The RIBA has agreed a deal with the Architects Accredited in Building Conservation group (AABC) to develop a joint register of architects approved to work on listed buildings.
The new body - the only one of its kind in the UK - is seeking to address concerns raised earlier this year after English Heritage decided it would only provide funding for conservation projects by an accredited architect (AJ 20.2.03).
Critics attacked the heritage body's move, which was supported by the Heritage Lottery Fund, pointing out that the AABC has only 97 members, who each pay £50 a year.
But both the institute and the AABC hope the new 'RIBA Register of Architects Accredited in Building Conservation' will increase membership by marketing the register and so ease these concerns.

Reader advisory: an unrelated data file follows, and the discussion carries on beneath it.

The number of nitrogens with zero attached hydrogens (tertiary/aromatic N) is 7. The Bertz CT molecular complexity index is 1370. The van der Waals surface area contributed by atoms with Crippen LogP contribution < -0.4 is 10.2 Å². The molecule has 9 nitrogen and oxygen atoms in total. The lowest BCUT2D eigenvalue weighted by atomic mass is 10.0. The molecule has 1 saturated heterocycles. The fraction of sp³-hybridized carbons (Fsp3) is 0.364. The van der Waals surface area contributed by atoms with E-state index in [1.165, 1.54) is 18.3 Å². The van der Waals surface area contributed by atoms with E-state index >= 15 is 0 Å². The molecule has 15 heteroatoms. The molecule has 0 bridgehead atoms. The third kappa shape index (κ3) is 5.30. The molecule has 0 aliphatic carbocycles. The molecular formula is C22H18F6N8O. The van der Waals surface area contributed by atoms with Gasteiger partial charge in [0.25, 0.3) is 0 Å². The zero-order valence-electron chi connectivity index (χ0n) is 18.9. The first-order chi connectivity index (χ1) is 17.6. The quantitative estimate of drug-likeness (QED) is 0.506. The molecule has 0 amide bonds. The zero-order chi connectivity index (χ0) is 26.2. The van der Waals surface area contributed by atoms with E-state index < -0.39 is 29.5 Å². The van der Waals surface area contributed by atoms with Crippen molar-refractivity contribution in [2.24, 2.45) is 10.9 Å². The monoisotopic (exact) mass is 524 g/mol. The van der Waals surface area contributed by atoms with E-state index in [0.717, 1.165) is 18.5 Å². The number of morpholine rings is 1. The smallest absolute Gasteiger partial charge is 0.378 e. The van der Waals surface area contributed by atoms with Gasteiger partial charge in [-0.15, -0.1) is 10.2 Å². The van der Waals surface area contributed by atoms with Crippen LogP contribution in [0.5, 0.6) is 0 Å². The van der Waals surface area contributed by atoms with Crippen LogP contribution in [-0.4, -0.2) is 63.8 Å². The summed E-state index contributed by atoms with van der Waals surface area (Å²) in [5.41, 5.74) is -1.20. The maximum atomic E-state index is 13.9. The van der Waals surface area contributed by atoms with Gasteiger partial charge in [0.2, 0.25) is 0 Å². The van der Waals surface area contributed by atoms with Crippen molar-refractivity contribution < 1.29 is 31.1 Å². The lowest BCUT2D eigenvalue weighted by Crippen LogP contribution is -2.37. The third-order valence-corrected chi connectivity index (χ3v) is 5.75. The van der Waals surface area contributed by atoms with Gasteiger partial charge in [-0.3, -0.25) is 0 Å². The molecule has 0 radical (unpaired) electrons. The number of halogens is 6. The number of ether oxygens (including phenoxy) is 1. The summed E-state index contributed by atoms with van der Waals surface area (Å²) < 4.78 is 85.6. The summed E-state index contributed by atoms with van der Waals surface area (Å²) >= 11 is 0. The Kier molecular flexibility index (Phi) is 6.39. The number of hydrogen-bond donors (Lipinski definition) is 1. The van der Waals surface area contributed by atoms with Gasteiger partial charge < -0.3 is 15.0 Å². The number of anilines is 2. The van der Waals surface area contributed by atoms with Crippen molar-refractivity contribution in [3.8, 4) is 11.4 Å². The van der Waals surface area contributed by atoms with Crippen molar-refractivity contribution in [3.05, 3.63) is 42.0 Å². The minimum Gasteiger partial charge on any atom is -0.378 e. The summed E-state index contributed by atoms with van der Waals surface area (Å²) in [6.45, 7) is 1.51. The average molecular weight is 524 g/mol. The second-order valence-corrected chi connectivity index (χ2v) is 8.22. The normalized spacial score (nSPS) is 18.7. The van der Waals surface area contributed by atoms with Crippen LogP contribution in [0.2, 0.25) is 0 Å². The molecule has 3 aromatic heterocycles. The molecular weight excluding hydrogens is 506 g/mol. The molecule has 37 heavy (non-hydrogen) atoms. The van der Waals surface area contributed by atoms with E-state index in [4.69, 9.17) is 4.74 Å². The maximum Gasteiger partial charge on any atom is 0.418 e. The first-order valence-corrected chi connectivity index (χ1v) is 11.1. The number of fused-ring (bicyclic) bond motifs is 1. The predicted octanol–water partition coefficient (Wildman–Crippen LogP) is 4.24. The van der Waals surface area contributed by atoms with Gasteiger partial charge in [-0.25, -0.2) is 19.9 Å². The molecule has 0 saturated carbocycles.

RIBA president George Ferguson said he was delighted to have made the breakthrough. 'This is an important move that marks the RIBA's renewed involvement in the historic building sector, ' he said.
'I am determined that we put ourselves at the centre of this process, in order to contribute fully and ensure that through good architecture we help protect and enhance our historic buildings and areas, ' Ferguson added.
The register - which is for architects, not practices - will be open to all UK registered architects who have been accredited by the AABC. All new members will be appraised and assessed as to their individual knowledge and experience in conservation work.